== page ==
To Carlos Martínez de Yrujo
Department of State April 22nd. 1803.
Your letters of the 19, & 20 inst. the first communicating the orders of His Catholic Majesty for restoring the operation of the Treaty with the United States interrupted by the Intendant at New Orleans, the other communicating the clause inserted in the retrocession of Louissiana to France expressly saving all rights stipulated to other nations by the said Treaty; have been laid before the President.1 He sees in these proceedings of the spanish Government very agreeable proofs of that good faith, and rectitude, which correspond so well with the principles and dispositions invariably exemplified on the part of the United States, and a pledge of the readiness with which reparation will be made for whatever inconveniencies to individuals may have resulted from the irregularity now removed.
The President seriously hopes that an incident which might have had such serious consequences will convince all parties of the expediency and the obligation of guarding their peace and common interests by the most effectual and provident arrangements that can be applied. And he is led by the occasion particularly to repeat what has already been communicated thro’ the Minister of the United States at Madrid, that considering the errors which distant officers are liable to commit, and the dangerous lapse of time in correcting them by a correspondence between Governments in different Hemispheres, it is equally due to the just expectations of the United States and to the wisdom of the Spanish Government that some authority should be vested in its minister here or other equivalent provision be made for controuling or correcting the irregularities towards the United States, springing from the local authorities of spain so numerous in this quarter of the globe; and which may otherwise hazard the peace of the two nations, before the ordinary representations and remedies can have their effect.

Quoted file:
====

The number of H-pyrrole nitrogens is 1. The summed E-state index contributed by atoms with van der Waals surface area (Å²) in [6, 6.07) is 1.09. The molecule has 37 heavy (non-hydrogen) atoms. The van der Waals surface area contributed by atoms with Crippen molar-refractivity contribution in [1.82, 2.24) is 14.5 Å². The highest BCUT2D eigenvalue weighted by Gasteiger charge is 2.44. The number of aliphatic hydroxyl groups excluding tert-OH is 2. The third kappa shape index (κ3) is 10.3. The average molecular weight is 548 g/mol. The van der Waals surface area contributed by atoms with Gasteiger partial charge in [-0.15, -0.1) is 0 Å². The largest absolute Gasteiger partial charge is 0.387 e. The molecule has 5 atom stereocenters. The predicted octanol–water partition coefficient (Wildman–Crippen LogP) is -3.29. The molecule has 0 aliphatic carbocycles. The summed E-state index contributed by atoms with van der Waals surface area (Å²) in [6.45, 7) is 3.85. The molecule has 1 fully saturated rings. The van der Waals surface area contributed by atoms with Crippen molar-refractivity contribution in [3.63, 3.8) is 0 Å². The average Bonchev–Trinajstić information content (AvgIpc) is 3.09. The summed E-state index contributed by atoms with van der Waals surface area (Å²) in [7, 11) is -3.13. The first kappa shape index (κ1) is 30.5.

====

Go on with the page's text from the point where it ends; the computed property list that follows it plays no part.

The friendly and respectful sentiments conveyed by his Catholic Majesty to the President are received by him with the sensibility to which they are entitled, and which mingles itself in the assurances which he charges me to express of the high esteem and cordial regard entertained for his Majesty by the United States and their Government.
I add with much pleasure Sir the very favorable impression made on the President by the laudable Zeal he has witnessed in you to vindicate the good faith and dignity of your sovereign against the misguided proceedings of one of his officers, and in resisting the tendency of those proceedings to disturb the harmony and the beneficial relations which both nations are bound by their obvious interests to cultivate and I pray you to accept Sir, my own congratulations on the manner in which your anticipation of the views of your Government has been justified. With sentiments of great consideration I have the honor to be &ca.